Canadian licensing agency wins court course against university over copyright
A Canadian federal court has ruled in favour of national licensing agency Access Copyright in its legal dispute with York University, finding that the tertiary institution’s intellectual property guidelines were ‘not soundly based in principle’, reports CBC News.
The university introduced its own copyright guidelines in 2011 after severing ties with Access Canada, which provides institutions access to copyright-protected work and distributes loyalties to creators. The university left due to the change in the licensing body’s tariffs, and created its own guidelines to ensure any copied work for course resources would be small enough to be considered ‘fair dealing’ and exempt from copyright fees.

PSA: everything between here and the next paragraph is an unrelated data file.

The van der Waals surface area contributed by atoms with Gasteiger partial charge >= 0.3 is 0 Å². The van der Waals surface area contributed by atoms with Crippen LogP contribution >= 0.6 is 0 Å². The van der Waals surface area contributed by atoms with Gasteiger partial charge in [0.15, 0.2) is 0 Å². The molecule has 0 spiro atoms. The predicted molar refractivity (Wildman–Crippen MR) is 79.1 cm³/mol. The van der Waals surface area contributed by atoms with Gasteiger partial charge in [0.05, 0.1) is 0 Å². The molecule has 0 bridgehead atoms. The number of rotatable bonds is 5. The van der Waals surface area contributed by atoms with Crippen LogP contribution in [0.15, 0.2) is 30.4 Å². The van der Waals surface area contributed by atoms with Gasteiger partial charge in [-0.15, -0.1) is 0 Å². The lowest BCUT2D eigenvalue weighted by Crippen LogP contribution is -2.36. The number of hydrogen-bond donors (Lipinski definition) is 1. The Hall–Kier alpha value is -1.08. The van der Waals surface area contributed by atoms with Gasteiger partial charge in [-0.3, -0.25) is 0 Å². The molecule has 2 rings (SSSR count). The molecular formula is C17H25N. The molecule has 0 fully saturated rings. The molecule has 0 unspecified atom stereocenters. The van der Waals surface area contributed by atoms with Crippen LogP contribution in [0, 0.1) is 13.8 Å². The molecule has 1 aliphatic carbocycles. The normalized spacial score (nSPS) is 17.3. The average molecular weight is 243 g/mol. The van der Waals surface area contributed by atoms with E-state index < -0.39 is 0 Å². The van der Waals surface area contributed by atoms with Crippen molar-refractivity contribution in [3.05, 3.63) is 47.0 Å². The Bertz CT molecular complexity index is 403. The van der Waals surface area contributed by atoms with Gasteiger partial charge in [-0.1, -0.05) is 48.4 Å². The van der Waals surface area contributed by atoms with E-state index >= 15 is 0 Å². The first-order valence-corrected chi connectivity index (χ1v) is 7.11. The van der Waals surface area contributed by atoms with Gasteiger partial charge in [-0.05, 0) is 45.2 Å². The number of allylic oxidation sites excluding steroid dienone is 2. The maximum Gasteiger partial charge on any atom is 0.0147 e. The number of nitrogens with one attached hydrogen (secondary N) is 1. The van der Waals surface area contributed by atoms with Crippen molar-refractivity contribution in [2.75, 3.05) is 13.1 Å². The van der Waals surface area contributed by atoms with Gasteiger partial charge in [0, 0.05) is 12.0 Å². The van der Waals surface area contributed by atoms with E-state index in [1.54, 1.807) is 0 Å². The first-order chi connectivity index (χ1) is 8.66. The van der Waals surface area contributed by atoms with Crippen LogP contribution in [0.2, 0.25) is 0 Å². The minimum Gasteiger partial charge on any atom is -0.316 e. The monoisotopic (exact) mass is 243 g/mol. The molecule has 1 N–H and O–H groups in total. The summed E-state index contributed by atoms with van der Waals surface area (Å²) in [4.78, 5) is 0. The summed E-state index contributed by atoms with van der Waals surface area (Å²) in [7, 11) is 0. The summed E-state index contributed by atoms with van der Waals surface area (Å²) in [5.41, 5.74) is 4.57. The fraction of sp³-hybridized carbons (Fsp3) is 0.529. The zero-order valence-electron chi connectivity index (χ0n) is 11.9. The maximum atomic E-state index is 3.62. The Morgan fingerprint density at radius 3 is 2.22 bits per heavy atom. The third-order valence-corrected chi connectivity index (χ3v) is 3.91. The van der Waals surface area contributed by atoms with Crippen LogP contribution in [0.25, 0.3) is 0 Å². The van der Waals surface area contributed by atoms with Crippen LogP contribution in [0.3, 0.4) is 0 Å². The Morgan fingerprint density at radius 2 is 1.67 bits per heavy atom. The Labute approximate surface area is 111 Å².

Access Copyright then sued the school, alleging it was improperly reproducing protected works.
In his ruling, Justice Michael L Phelan found York’s guidelines were ‘unsound’. ‘The fact that the guidelines could allow for copying of up to 100 percent of the work of a particular author, so long as the copying was divided up between courses, indicates that the guidelines are arbitrary and are not soundly based in principle,’ wrote Phelan. ‘York has not satisfied the fairness aspect of the quantitative amount of the dealing. There is no explanation why 10 percent or a single article or any other limitation is fair.’
Some legal commentators have described the ruling as counter to those made by the Canadian Supreme Court in 2012, which loosened the interpretation of fair dealing for education institutions, and cited the wide-reaching consequences of this decision on other Canadian universities which have similar guidelines to York. University of Ottowa law professor Michael Geist said, ‘I think the judge’s interpretation of fair dealing runs counter to multiple Supreme Court of Canada decisions on the issue and the case is certain to be appealed.’
Category: International news